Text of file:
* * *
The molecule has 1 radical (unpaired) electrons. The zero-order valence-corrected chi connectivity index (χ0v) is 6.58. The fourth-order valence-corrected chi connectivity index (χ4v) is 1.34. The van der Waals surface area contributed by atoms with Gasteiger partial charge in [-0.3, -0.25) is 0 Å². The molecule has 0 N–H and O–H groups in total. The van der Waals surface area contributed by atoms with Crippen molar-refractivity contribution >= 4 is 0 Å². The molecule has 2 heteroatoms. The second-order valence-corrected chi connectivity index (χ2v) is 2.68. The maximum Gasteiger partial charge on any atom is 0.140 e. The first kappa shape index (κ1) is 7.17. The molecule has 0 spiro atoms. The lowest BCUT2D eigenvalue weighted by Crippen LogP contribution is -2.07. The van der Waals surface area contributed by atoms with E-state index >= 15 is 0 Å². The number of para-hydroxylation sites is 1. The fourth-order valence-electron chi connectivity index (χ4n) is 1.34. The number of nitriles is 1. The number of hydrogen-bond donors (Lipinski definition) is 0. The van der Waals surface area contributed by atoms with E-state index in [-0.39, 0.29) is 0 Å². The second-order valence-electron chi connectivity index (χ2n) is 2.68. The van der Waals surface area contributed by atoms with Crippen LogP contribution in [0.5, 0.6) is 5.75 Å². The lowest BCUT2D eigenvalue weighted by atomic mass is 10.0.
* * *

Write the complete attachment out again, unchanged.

The molecule has 1 radical (unpaired) electrons. The zero-order valence-corrected chi connectivity index (χ0v) is 6.58. The fourth-order valence-corrected chi connectivity index (χ4v) is 1.34. The van der Waals surface area contributed by atoms with Gasteiger partial charge in [-0.3, -0.25) is 0 Å². The molecule has 0 N–H and O–H groups in total. The van der Waals surface area contributed by atoms with Crippen molar-refractivity contribution >= 4 is 0 Å². The molecule has 2 heteroatoms. The second-order valence-corrected chi connectivity index (χ2v) is 2.68. The maximum Gasteiger partial charge on any atom is 0.140 e. The first kappa shape index (κ1) is 7.17. The molecule has 0 spiro atoms. The lowest BCUT2D eigenvalue weighted by Crippen LogP contribution is -2.07. The van der Waals surface area contributed by atoms with E-state index >= 15 is 0 Å². The number of para-hydroxylation sites is 1. The fourth-order valence-electron chi connectivity index (χ4n) is 1.34. The number of nitriles is 1. The number of hydrogen-bond donors (Lipinski definition) is 0. The van der Waals surface area contributed by atoms with E-state index in [-0.39, 0.29) is 0 Å². The second-order valence-electron chi connectivity index (χ2n) is 2.68. The van der Waals surface area contributed by atoms with Crippen LogP contribution in [0.5, 0.6) is 5.75 Å². The lowest BCUT2D eigenvalue weighted by atomic mass is 10.0.